If you’ve noticed a gradual burning, tingling, or numbness in your palm and fingers, you may be suffering from carpal tunnel syndrome (CTS). This is a painful condition that happens when the main nerve running from the forearm to the palm (also known as the median nerve) is squeezed or pressed at the wrist.
According to the U.S. Depart of Labor, CTS was the primary occupational hazard in the 1990s, and it currently affects about eight million people. Any job that requires repetitive motion of the hands and wrist can contribute to this syndrome, and typing can be a major cause. If CTS becomes disabling, it’s possible to receive disability benefits. However, claims examiners for the Social Security Administration (SSA) don’t often approve benefits for those with symptoms of CTS.
Possible Ways to Receive Social Security Benefits for Carpal Tunnel Syndrome
The SSA doesn’t provide a specific impairment listing for CTS. But if you can show that your condition meets the criteria for other debilitating conditions, you have medical evidence, and you can prove you’re unable to work, you may have some success winning Social Security benefits through an appeal. Here is some specific information about what’s needed to get benefits for this syndrome:
- If you can prove that there is nerve damage as part of your carpal tunnel syndrome, it’s possible your condition could be considered peripheral neuropathy. But it’s difficult to meet the listing requirements for this condition.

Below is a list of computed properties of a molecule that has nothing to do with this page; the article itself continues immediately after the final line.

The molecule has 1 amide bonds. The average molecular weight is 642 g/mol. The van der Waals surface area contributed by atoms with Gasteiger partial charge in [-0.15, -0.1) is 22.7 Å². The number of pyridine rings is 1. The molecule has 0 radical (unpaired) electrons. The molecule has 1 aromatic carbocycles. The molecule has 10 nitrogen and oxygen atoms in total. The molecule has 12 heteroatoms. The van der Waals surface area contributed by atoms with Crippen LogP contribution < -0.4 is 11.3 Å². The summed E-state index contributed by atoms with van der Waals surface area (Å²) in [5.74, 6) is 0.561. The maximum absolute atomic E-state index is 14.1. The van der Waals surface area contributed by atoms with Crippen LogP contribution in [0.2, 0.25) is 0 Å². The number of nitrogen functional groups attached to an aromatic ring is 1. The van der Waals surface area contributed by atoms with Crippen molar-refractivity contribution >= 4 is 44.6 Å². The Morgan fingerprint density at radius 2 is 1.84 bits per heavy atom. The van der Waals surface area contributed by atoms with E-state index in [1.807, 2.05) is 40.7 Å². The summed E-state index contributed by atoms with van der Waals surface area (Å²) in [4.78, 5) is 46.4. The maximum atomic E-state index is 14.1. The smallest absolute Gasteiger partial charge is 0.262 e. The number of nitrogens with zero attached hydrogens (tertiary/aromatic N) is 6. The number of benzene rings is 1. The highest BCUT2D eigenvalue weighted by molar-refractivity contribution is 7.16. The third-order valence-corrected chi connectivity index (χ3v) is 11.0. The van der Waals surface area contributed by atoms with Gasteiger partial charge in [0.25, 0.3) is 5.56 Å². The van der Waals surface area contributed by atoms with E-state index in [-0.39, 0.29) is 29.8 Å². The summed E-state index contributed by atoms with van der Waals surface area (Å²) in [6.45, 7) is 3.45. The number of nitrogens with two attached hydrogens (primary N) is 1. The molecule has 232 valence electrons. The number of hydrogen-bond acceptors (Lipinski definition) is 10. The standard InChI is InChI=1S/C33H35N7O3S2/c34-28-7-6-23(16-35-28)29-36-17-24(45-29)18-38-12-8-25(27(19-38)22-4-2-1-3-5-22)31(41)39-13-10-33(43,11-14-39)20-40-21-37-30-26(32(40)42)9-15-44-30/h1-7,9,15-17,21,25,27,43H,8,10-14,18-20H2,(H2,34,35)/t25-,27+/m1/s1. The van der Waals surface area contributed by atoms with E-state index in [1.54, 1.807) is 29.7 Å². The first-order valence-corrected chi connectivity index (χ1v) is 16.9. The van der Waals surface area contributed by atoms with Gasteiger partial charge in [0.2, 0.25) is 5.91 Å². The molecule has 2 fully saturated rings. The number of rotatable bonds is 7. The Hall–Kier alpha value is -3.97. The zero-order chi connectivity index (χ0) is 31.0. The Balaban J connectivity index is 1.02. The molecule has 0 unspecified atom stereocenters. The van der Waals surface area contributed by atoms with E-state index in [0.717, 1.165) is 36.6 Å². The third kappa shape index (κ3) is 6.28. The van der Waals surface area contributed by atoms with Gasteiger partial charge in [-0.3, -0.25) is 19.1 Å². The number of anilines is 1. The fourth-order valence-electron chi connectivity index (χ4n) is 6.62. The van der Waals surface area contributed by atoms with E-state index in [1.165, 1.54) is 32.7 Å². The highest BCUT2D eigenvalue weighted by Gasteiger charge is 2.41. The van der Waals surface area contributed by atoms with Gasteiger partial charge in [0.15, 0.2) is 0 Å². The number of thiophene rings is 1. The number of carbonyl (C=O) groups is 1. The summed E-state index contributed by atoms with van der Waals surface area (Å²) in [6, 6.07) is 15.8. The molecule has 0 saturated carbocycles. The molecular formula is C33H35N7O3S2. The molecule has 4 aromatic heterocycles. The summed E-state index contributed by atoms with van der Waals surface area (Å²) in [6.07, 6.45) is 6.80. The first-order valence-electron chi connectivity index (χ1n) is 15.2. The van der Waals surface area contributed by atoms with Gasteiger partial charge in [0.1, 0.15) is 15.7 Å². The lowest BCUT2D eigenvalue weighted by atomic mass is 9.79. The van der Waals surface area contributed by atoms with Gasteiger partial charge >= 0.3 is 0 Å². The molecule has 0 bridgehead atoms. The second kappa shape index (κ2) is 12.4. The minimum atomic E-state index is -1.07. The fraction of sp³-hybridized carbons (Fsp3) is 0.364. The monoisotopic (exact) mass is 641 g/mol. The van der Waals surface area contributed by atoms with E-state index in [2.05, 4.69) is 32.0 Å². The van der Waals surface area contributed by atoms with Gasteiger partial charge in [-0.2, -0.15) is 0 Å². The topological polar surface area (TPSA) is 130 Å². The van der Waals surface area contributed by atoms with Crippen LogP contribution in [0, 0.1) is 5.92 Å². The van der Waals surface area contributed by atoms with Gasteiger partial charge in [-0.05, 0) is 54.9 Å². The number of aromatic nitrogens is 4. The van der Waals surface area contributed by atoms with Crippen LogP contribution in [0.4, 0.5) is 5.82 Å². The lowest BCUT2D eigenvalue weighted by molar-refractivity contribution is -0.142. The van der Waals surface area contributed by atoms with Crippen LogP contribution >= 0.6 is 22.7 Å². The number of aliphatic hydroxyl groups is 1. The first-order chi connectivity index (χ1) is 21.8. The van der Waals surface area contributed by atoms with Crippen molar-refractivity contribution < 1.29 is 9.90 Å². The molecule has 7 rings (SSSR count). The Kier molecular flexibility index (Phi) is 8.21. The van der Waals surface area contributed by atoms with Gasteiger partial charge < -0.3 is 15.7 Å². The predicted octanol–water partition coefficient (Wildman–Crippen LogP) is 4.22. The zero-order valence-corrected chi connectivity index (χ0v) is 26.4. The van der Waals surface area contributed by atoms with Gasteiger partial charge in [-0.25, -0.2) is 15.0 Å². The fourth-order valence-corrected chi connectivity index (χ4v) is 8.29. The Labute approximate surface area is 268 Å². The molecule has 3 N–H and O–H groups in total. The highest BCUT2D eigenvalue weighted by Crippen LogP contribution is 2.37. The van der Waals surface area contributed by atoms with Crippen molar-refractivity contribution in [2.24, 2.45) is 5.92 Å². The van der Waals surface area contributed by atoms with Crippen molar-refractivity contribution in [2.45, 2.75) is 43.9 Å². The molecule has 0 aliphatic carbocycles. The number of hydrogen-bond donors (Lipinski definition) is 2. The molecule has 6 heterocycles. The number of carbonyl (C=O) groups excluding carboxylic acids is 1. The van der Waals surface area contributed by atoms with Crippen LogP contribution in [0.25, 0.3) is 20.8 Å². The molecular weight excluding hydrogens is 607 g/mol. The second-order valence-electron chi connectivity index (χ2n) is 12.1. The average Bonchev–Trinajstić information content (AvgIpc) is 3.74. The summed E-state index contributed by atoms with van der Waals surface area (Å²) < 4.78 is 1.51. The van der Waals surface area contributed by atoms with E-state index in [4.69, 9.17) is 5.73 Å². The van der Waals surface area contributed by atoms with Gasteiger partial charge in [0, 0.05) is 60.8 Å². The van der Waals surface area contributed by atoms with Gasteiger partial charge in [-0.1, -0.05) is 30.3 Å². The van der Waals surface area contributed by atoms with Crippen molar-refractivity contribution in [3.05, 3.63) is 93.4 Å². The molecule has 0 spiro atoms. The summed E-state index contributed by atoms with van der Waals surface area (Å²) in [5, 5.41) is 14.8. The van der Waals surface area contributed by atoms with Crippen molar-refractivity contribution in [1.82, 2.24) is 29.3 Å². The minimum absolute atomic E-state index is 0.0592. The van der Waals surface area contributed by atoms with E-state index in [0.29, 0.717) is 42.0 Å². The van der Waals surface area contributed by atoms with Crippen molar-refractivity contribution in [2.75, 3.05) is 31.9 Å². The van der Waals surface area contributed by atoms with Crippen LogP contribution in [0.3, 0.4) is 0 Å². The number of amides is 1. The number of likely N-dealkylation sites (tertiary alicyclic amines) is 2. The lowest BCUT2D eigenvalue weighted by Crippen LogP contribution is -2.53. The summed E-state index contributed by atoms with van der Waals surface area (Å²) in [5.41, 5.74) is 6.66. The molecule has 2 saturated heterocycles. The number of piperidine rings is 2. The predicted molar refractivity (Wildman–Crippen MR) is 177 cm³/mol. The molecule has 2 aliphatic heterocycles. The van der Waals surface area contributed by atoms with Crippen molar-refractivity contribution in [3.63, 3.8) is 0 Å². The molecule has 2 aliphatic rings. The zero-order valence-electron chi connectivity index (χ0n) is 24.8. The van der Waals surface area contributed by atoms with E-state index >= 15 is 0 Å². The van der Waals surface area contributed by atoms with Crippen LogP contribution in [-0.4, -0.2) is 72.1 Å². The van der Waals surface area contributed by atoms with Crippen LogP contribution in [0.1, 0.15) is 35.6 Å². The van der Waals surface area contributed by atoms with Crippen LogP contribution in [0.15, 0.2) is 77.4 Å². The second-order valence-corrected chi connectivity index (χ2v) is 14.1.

- If you can prove that your carpal tunnel syndrome is a symptom of another disease that could cause your condition, you might be eligible for disability. Some of these diseases include arthritis, diabetes, and lupus.
- If you can provide medical evidence that proves your CTS is debilitating, you may be eligible for benefits. However, a diagnosis is not enough for the SSA to make this determination, and an MRI is given less weight by the SSA because it isn’t usually accepted by the medical community for diagnosing CTS.
- If you can show that your CTS has made it impossible to work, you might be able to receive benefits. The SSA will look at your residual functional capacity (RFC)—an assessment tool that determines your mental and physical abilities when performing a job. The SSA will also look at the physical limits of your arms and fingers.
If you have been diagnosed with CTS and it is interfering with your ability to work, call us at 402-933-5405 to discuss your situation. We can help determine if you’re eligible for Social Security benefits.